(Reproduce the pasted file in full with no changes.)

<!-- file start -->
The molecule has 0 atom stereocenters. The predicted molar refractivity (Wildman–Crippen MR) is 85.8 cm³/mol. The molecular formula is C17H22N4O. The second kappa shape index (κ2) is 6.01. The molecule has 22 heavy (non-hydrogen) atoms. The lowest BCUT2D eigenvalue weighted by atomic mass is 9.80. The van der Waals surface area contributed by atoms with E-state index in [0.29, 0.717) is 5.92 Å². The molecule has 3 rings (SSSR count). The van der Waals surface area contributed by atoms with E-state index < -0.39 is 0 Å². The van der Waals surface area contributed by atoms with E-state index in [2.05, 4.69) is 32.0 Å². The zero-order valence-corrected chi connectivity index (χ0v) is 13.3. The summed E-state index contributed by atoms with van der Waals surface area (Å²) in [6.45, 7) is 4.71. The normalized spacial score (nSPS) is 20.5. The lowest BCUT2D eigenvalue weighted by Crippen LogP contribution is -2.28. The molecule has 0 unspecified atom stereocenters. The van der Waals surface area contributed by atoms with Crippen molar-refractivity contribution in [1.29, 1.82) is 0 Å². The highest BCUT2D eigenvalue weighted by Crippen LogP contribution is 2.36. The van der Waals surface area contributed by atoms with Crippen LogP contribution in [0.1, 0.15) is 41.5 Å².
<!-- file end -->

The molecule has 0 atom stereocenters. The predicted molar refractivity (Wildman–Crippen MR) is 85.8 cm³/mol. The molecular formula is C17H22N4O. The second kappa shape index (κ2) is 6.01. The molecule has 22 heavy (non-hydrogen) atoms. The lowest BCUT2D eigenvalue weighted by atomic mass is 9.80. The van der Waals surface area contributed by atoms with E-state index in [0.29, 0.717) is 5.92 Å². The molecule has 3 rings (SSSR count). The van der Waals surface area contributed by atoms with E-state index < -0.39 is 0 Å². The van der Waals surface area contributed by atoms with E-state index in [2.05, 4.69) is 32.0 Å². The zero-order valence-corrected chi connectivity index (χ0v) is 13.3. The summed E-state index contributed by atoms with van der Waals surface area (Å²) in [6.45, 7) is 4.71. The normalized spacial score (nSPS) is 20.5. The lowest BCUT2D eigenvalue weighted by Crippen LogP contribution is -2.28. The molecule has 0 unspecified atom stereocenters. The van der Waals surface area contributed by atoms with Crippen molar-refractivity contribution in [1.29, 1.82) is 0 Å². The highest BCUT2D eigenvalue weighted by Crippen LogP contribution is 2.36. The van der Waals surface area contributed by atoms with Crippen LogP contribution in [0.1, 0.15) is 41.5 Å².